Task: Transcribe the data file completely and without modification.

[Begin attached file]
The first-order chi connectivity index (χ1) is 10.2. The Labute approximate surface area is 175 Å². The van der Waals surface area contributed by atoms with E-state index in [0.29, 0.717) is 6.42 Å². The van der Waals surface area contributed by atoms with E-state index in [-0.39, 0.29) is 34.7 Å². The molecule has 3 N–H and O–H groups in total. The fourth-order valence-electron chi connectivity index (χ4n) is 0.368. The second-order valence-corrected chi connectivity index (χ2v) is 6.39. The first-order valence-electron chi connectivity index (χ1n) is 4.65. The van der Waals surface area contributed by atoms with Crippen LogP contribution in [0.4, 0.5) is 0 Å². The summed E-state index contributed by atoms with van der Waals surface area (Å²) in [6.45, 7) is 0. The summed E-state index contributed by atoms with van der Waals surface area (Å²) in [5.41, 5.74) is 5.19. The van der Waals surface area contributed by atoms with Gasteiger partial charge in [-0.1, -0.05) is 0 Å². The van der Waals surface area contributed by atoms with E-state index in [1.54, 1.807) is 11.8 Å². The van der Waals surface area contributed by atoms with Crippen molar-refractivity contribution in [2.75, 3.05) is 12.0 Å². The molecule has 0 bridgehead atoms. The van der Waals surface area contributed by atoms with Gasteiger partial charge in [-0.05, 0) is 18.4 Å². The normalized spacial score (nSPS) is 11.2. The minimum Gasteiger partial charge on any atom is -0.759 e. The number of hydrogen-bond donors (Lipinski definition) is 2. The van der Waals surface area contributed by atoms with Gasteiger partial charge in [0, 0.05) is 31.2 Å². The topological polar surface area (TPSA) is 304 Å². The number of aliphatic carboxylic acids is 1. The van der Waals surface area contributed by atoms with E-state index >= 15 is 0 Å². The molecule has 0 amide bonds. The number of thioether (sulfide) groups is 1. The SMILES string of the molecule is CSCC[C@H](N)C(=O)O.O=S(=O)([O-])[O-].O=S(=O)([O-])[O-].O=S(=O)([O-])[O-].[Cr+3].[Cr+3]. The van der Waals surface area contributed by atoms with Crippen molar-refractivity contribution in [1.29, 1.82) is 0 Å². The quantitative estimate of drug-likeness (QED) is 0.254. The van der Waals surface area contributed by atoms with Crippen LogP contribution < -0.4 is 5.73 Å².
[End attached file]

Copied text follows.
The first-order chi connectivity index (χ1) is 10.2. The Labute approximate surface area is 175 Å². The van der Waals surface area contributed by atoms with E-state index in [0.29, 0.717) is 6.42 Å². The van der Waals surface area contributed by atoms with E-state index in [-0.39, 0.29) is 34.7 Å². The molecule has 3 N–H and O–H groups in total. The fourth-order valence-electron chi connectivity index (χ4n) is 0.368. The second-order valence-corrected chi connectivity index (χ2v) is 6.39. The first-order valence-electron chi connectivity index (χ1n) is 4.65. The van der Waals surface area contributed by atoms with Crippen LogP contribution in [0.4, 0.5) is 0 Å². The summed E-state index contributed by atoms with van der Waals surface area (Å²) in [6.45, 7) is 0. The summed E-state index contributed by atoms with van der Waals surface area (Å²) in [5.41, 5.74) is 5.19. The van der Waals surface area contributed by atoms with Gasteiger partial charge in [-0.1, -0.05) is 0 Å². The van der Waals surface area contributed by atoms with E-state index in [1.54, 1.807) is 11.8 Å². The van der Waals surface area contributed by atoms with Crippen molar-refractivity contribution in [2.75, 3.05) is 12.0 Å². The molecule has 0 bridgehead atoms. The van der Waals surface area contributed by atoms with Gasteiger partial charge in [-0.05, 0) is 18.4 Å². The normalized spacial score (nSPS) is 11.2. The minimum Gasteiger partial charge on any atom is -0.759 e. The number of hydrogen-bond donors (Lipinski definition) is 2. The van der Waals surface area contributed by atoms with Gasteiger partial charge in [0, 0.05) is 31.2 Å². The topological polar surface area (TPSA) is 304 Å². The number of aliphatic carboxylic acids is 1. The van der Waals surface area contributed by atoms with E-state index >= 15 is 0 Å². The molecule has 0 amide bonds. The number of thioether (sulfide) groups is 1. The SMILES string of the molecule is CSCC[C@H](N)C(=O)O.O=S(=O)([O-])[O-].O=S(=O)([O-])[O-].O=S(=O)([O-])[O-].[Cr+3].[Cr+3]. The van der Waals surface area contributed by atoms with Crippen molar-refractivity contribution in [1.29, 1.82) is 0 Å². The quantitative estimate of drug-likeness (QED) is 0.254. The van der Waals surface area contributed by atoms with Crippen LogP contribution < -0.4 is 5.73 Å².